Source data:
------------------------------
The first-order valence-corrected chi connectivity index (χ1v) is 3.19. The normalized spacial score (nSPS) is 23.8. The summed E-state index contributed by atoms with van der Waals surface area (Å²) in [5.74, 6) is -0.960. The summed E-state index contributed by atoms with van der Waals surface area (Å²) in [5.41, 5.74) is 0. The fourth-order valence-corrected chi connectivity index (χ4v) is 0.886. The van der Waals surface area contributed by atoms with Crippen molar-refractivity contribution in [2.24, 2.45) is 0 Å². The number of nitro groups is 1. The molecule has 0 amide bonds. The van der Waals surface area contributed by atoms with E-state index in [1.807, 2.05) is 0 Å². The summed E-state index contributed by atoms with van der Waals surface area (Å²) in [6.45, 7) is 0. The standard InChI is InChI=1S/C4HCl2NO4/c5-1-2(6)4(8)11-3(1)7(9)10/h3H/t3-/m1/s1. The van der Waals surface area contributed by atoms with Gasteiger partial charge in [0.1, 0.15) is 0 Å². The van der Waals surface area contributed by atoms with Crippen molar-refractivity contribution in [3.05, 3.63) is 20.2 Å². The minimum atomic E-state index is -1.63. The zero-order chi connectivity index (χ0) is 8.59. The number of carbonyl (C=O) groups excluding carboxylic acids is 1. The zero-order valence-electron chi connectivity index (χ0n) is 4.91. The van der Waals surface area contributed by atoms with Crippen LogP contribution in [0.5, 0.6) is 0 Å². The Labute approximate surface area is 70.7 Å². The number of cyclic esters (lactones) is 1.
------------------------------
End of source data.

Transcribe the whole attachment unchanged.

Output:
The first-order valence-corrected chi connectivity index (χ1v) is 3.19. The normalized spacial score (nSPS) is 23.8. The summed E-state index contributed by atoms with van der Waals surface area (Å²) in [5.74, 6) is -0.960. The summed E-state index contributed by atoms with van der Waals surface area (Å²) in [5.41, 5.74) is 0. The fourth-order valence-corrected chi connectivity index (χ4v) is 0.886. The van der Waals surface area contributed by atoms with Crippen molar-refractivity contribution in [2.24, 2.45) is 0 Å². The number of nitro groups is 1. The molecule has 0 amide bonds. The van der Waals surface area contributed by atoms with E-state index in [1.807, 2.05) is 0 Å². The summed E-state index contributed by atoms with van der Waals surface area (Å²) in [6.45, 7) is 0. The standard InChI is InChI=1S/C4HCl2NO4/c5-1-2(6)4(8)11-3(1)7(9)10/h3H/t3-/m1/s1. The van der Waals surface area contributed by atoms with Gasteiger partial charge in [0.1, 0.15) is 0 Å². The van der Waals surface area contributed by atoms with Crippen molar-refractivity contribution in [3.05, 3.63) is 20.2 Å². The minimum atomic E-state index is -1.63. The zero-order chi connectivity index (χ0) is 8.59. The number of carbonyl (C=O) groups excluding carboxylic acids is 1. The zero-order valence-electron chi connectivity index (χ0n) is 4.91. The van der Waals surface area contributed by atoms with Crippen LogP contribution in [0.5, 0.6) is 0 Å². The Labute approximate surface area is 70.7 Å². The number of cyclic esters (lactones) is 1.